Here’s an exercise: Think of someone, anyone.
More than likely, you recalled an image of them in your mind. Though the first thing we recall is a visual, that’s not who they are. You can’t glance someone and know them, because they’re so much more than what’s on the surface.
I loved how Charlotte Brontë said it in Jane Eyre:
“What ever I do with its cage, I cannot get at it—the savage, beautiful creature! If I tear, if I rend the slight prison, my outrage will only let the captive loose. Conqueror I might be of the house; but the inmate would escape to heaven before I could call myself possessor of its clay dwelling-place. And it is you, spirit—with will and energy, and purity and virtue—that I want: not alone your brittle frame.”
So if you’re physical features don’t define you, then what does? A friend of mine recently asked me: If your parents had married someone else, would you exist? Do your parents define you? Your genetics? If you look at Twitter, you see people describing themselves with their profession, age, or interests. If you look at about pages, you’ll see people describe themselves with their quirks, personality, or qualifications. Are you one of these things? Some of these? An accumulation of these? To discover who we are, let’s first look at two things that don’t define us.
There were two young men, brothers. Their father had been a severe alcoholic. One man was also a severe alcoholic. When asked why, he said, “Because my father was an alcoholic. Why wouldn’t I be?”
The second man had never touched alcohol. When asked why, he said, “Because my father was an alcoholic. Why would I be?”
Our circumstances—both the environment and family we were born into—don’t define us. You can find stories of people from rich families losing their wealth. You can find stories of homeless people becoming millionaires.
“It’s not what happens to you, but how you react to it that matters.”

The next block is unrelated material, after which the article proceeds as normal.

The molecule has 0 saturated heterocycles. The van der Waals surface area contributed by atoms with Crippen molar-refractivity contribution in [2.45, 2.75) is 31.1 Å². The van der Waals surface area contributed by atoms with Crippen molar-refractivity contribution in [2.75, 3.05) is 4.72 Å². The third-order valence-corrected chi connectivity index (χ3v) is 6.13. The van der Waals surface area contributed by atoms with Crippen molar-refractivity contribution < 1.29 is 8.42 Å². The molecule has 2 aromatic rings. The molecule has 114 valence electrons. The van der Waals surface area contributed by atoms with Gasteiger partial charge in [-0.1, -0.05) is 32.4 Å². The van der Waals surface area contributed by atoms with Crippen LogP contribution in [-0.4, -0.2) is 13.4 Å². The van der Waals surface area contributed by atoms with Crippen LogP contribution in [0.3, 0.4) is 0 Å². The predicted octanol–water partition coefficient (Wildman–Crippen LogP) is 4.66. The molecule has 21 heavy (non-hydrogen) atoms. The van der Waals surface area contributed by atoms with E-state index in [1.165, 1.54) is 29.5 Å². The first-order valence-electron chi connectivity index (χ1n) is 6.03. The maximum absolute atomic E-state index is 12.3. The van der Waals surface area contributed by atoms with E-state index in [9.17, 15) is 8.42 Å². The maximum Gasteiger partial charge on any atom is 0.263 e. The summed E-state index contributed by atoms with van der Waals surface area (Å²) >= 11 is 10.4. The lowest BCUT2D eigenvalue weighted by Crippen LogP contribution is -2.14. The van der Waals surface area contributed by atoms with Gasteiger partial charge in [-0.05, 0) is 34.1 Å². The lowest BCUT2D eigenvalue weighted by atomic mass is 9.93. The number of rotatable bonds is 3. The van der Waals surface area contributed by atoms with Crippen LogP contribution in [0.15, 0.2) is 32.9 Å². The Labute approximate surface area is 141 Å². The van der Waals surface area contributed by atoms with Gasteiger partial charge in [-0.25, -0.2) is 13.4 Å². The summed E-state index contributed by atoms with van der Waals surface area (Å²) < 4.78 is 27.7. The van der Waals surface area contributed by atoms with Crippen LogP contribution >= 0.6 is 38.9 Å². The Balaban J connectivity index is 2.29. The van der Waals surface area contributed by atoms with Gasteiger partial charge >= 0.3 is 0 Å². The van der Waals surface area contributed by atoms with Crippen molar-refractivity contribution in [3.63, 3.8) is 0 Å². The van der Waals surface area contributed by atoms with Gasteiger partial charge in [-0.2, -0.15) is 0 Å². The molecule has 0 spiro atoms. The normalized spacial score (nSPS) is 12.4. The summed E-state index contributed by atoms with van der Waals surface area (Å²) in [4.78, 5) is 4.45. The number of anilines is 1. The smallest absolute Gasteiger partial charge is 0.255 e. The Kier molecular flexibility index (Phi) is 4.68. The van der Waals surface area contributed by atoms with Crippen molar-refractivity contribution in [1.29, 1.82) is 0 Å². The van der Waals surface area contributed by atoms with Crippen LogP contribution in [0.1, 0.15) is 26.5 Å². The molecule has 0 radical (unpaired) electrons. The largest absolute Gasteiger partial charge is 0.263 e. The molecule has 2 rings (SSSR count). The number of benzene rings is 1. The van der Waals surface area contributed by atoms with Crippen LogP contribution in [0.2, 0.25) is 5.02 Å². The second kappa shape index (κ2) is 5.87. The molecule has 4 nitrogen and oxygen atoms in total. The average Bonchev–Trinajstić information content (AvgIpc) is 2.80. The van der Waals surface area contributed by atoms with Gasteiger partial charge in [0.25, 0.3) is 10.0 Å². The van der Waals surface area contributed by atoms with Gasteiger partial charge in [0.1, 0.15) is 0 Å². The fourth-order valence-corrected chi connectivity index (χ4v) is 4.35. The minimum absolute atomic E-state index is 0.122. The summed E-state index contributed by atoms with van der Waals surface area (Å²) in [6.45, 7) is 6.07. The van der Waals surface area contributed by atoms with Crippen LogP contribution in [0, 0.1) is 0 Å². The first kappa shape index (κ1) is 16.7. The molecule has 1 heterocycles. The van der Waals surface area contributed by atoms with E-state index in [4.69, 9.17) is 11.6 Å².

I find this fact empowering. You can’t change yesterday. You can’t control what will happen tomorrow. But you can always control how you react.
Though habits hit closer to the target than circumstances, we can’t evaluate people simply from their habits either. People make mistakes and fall into habits they shouldn’t. This isn’t to excuse them from developing bad habits, since you can always change. What matters more than the habits themselves is what we do with those habits, what habits we start, what habits we stop.
I’m walking a very fine line here, since I think habits are important—very, very important, and I think actions also help determine who a person is, but there’s something deeper we have to examine, something that comes before our actions:
If an action is a fruit, the thought—the choice—is the seed. In fact, the source of the action is more important than the action itself. For example, two people could make a large donation to a charity. One does it for the praise and publicity. One does it anonymously to help others. And, of course, we recognize this in the legal system—the penalty for murder is much more severe than the penalty for manslaughter. Motive matters.
It’s the little, everyday decisions that define us.
It’s those ten seconds where you run longer on the treadmill than you have to—or when you cut your work out ten seconds short. It’s getting to bed early or staying up late. It’s what you eat, how you care for yourself, whether or not you decide to have just one more cookie. Each of those little actions are bricks that build the structure of who we are.
At this point, I hope I’m not confusing you. Though I’m putting a lot of emphasis on actions, that’s only because actions are the results of our choices. Actions are the external proof of an internal belief, which is why faith without works is dead.
If you want to change who you are, don’t just change your actions—change your choices.
Once again, God leaves a tremendous amount of responsibility in our hands. Just as we define our own success, we’re allowed to define who we are—and Whose we are.
Who are you? Who do you want to be? And what choices can you make to get there?